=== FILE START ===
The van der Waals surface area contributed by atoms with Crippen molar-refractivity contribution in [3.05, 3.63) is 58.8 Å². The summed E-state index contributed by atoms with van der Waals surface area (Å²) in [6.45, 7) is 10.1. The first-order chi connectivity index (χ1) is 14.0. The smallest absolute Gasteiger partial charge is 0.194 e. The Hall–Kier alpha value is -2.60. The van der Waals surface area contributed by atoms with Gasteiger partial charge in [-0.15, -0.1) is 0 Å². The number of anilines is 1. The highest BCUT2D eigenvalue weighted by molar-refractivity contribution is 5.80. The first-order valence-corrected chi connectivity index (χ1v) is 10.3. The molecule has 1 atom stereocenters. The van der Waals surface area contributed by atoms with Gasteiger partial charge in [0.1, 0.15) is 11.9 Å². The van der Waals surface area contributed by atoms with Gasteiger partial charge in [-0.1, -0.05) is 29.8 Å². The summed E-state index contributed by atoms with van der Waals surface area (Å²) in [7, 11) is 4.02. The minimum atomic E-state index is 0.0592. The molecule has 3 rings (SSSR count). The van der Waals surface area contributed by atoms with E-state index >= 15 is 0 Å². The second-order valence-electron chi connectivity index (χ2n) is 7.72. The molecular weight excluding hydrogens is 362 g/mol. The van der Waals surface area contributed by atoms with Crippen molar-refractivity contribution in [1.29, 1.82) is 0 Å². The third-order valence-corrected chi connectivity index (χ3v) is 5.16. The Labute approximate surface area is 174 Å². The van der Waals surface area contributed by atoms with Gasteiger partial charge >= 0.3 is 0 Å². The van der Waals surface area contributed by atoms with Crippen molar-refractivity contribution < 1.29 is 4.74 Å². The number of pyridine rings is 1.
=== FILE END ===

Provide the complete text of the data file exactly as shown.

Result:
The van der Waals surface area contributed by atoms with Crippen molar-refractivity contribution in [3.05, 3.63) is 58.8 Å². The summed E-state index contributed by atoms with van der Waals surface area (Å²) in [6.45, 7) is 10.1. The first-order chi connectivity index (χ1) is 14.0. The smallest absolute Gasteiger partial charge is 0.194 e. The Hall–Kier alpha value is -2.60. The van der Waals surface area contributed by atoms with Gasteiger partial charge in [-0.15, -0.1) is 0 Å². The number of anilines is 1. The highest BCUT2D eigenvalue weighted by molar-refractivity contribution is 5.80. The first-order valence-corrected chi connectivity index (χ1v) is 10.3. The molecule has 1 atom stereocenters. The van der Waals surface area contributed by atoms with Gasteiger partial charge in [0.1, 0.15) is 11.9 Å². The van der Waals surface area contributed by atoms with Gasteiger partial charge in [-0.1, -0.05) is 29.8 Å². The summed E-state index contributed by atoms with van der Waals surface area (Å²) in [7, 11) is 4.02. The minimum atomic E-state index is 0.0592. The molecule has 3 rings (SSSR count). The van der Waals surface area contributed by atoms with E-state index >= 15 is 0 Å². The second-order valence-electron chi connectivity index (χ2n) is 7.72. The molecular weight excluding hydrogens is 362 g/mol. The van der Waals surface area contributed by atoms with Crippen molar-refractivity contribution in [1.29, 1.82) is 0 Å². The third-order valence-corrected chi connectivity index (χ3v) is 5.16. The Labute approximate surface area is 174 Å². The van der Waals surface area contributed by atoms with Gasteiger partial charge >= 0.3 is 0 Å². The van der Waals surface area contributed by atoms with Crippen molar-refractivity contribution < 1.29 is 4.74 Å². The number of pyridine rings is 1.